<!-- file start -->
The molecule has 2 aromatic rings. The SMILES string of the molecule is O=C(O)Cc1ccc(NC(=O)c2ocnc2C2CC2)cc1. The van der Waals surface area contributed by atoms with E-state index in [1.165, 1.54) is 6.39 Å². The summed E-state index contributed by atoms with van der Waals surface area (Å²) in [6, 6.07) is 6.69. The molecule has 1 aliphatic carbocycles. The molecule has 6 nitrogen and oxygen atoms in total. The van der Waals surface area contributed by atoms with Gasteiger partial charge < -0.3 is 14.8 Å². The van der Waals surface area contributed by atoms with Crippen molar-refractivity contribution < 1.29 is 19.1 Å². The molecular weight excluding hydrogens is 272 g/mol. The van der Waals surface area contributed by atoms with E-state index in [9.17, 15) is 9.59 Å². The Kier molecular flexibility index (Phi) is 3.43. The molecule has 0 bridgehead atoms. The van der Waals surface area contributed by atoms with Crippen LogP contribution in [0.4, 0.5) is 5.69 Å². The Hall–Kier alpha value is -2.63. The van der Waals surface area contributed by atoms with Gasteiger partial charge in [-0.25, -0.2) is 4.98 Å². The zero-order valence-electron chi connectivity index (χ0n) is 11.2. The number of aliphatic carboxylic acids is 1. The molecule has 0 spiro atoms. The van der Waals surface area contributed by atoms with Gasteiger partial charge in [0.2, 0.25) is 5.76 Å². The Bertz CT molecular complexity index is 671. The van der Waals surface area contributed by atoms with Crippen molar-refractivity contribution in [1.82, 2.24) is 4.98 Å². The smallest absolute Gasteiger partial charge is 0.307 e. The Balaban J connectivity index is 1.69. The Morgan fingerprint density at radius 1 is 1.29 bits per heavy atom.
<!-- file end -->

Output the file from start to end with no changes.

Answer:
The molecule has 2 aromatic rings. The SMILES string of the molecule is O=C(O)Cc1ccc(NC(=O)c2ocnc2C2CC2)cc1. The van der Waals surface area contributed by atoms with E-state index in [1.165, 1.54) is 6.39 Å². The summed E-state index contributed by atoms with van der Waals surface area (Å²) in [6, 6.07) is 6.69. The molecule has 1 aliphatic carbocycles. The molecule has 6 nitrogen and oxygen atoms in total. The van der Waals surface area contributed by atoms with Gasteiger partial charge < -0.3 is 14.8 Å². The van der Waals surface area contributed by atoms with Crippen molar-refractivity contribution < 1.29 is 19.1 Å². The molecular weight excluding hydrogens is 272 g/mol. The van der Waals surface area contributed by atoms with E-state index in [9.17, 15) is 9.59 Å². The Kier molecular flexibility index (Phi) is 3.43. The molecule has 0 bridgehead atoms. The van der Waals surface area contributed by atoms with Crippen LogP contribution in [0.4, 0.5) is 5.69 Å². The Hall–Kier alpha value is -2.63. The van der Waals surface area contributed by atoms with Gasteiger partial charge in [-0.25, -0.2) is 4.98 Å². The zero-order valence-electron chi connectivity index (χ0n) is 11.2. The number of aliphatic carboxylic acids is 1. The molecule has 0 spiro atoms. The van der Waals surface area contributed by atoms with Gasteiger partial charge in [0.2, 0.25) is 5.76 Å². The Bertz CT molecular complexity index is 671. The van der Waals surface area contributed by atoms with Crippen molar-refractivity contribution in [1.82, 2.24) is 4.98 Å². The smallest absolute Gasteiger partial charge is 0.307 e. The Balaban J connectivity index is 1.69. The Morgan fingerprint density at radius 1 is 1.29 bits per heavy atom.